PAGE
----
One would think that designing a contemporary garden in a newly renovated family home is a fairly straightforward proposition. But what if the home is an old games pavilion on the family estate–Haddon Hall, which is described by Simon Jenkins, journalist and chairman of the National Trust, as the most romantic house to survive from the Middle Ages?
Undaunted by the prospect of Haddon Hall’s centuries old Medieval architecture and grounds, where Jane Eyre (three versions), Elizabeth, Pride and Prejudice, and The Other Boleyn Girl were filmed, UK garden designer Arne Maynard “jumped at the chance of a blank canvas – one which is set so beautifully around ancient Medieval architecture.”
N.B.: While this garden is in the private gardens of the estate, Haddon Hall and its gardens in Derbyshire are open to the public.
Photography by William Collinson.
Above: “I first met Lord Edward in 2002 when he approached me to design the garden around his newly renovated home in the old games pavilion at his family estate in Derbyshire,” says Maynard.
Above: Windows framed by roses rather than shutters. “We have used roses in abundance (Haddon Hall is famed for its roses) with more contemporary long grass borders which “˜hold hands’ with the long grass in the surrounding parkland,” says Maynard.
Above: Perennial beds rather than shrubs create a perimeter.
Above: “Faced with a blank lawn, a fruit tree and some overgrown yews, Lord Edward and I set about talking through the idea of restoring this area to its former use as a recreational space to be used for entertaining and dining,” says Maynard. “In former days, it would have been used as an area for bowls, croquet or lawn tennis so we were keen to retain an expanse of lawn.”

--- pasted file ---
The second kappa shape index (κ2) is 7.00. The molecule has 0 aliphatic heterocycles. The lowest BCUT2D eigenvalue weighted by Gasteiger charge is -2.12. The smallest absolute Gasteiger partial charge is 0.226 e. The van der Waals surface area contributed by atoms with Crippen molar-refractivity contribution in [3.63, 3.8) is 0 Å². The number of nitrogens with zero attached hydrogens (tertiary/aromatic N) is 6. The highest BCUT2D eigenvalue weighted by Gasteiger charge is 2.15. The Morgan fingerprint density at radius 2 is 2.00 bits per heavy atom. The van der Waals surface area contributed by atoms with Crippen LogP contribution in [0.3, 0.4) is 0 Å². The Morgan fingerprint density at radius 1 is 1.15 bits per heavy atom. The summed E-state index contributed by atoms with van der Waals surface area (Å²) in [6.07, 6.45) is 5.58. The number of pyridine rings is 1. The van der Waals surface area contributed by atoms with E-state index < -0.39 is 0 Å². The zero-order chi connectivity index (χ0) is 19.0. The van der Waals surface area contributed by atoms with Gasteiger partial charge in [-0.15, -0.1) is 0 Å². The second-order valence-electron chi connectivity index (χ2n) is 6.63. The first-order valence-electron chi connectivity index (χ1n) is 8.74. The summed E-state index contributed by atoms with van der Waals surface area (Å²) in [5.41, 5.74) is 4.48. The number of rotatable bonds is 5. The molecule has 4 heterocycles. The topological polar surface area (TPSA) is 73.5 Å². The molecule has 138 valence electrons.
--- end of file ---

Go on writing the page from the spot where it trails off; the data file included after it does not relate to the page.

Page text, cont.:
Above: “We designed the sunken lawn at Bowling Green to mirror the shape of the bowling green lawn of the Hall,” says Maynard. “It is an embossed lawn – a subtle watermark – which gives a new lease of life to what is essentially a very traditional space.”
Above: “The topiary trees used in this garden are the same as those on the bowling terrace at the Hall, which again roots this garden in its surroundings,” says Maynard. “But not wanting to settle for a replication of the past, we have introduced some very contemporary planting in this garden – breathing life into what was a very traditional planting scheme.”
Above: “I wanted to pick up elements of the main gardens around the Hall to give this new garden a real sense of place,” says Maynard.
Above: “This garden is rooted in tradition but feels very contemporary with cubic shaped trees and long sweeping planted borders,” says Maynard. “But the combination feels entirely correct. It is now used by a young family for pleasure and entertaining restoring its original use perfectly.”
Above: A meadow of wildflowers.
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This is an update of a post originally published October 3, 2012.
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